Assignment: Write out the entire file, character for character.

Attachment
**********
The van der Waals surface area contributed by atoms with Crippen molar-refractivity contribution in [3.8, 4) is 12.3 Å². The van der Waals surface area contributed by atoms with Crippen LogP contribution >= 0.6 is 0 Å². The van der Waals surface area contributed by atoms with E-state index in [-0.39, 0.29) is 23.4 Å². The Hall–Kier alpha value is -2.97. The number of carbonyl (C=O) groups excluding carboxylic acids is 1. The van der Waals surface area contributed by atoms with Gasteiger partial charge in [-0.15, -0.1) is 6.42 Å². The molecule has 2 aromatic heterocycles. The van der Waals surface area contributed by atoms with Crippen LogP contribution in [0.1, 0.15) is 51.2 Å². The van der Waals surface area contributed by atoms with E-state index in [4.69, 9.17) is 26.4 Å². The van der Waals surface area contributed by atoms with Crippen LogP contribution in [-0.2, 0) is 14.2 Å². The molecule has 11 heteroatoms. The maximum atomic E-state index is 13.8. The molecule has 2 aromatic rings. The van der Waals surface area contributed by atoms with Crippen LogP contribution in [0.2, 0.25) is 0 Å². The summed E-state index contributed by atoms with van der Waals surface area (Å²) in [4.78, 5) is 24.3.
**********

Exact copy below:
The van der Waals surface area contributed by atoms with Crippen molar-refractivity contribution in [3.8, 4) is 12.3 Å². The van der Waals surface area contributed by atoms with Crippen LogP contribution >= 0.6 is 0 Å². The van der Waals surface area contributed by atoms with E-state index in [-0.39, 0.29) is 23.4 Å². The Hall–Kier alpha value is -2.97. The number of carbonyl (C=O) groups excluding carboxylic acids is 1. The van der Waals surface area contributed by atoms with Gasteiger partial charge in [-0.15, -0.1) is 6.42 Å². The molecule has 2 aromatic heterocycles. The van der Waals surface area contributed by atoms with Crippen LogP contribution in [0.1, 0.15) is 51.2 Å². The van der Waals surface area contributed by atoms with E-state index in [4.69, 9.17) is 26.4 Å². The van der Waals surface area contributed by atoms with Crippen LogP contribution in [-0.2, 0) is 14.2 Å². The molecule has 11 heteroatoms. The maximum atomic E-state index is 13.8. The molecule has 2 aromatic rings. The van der Waals surface area contributed by atoms with Crippen LogP contribution in [0.2, 0.25) is 0 Å². The summed E-state index contributed by atoms with van der Waals surface area (Å²) in [4.78, 5) is 24.3.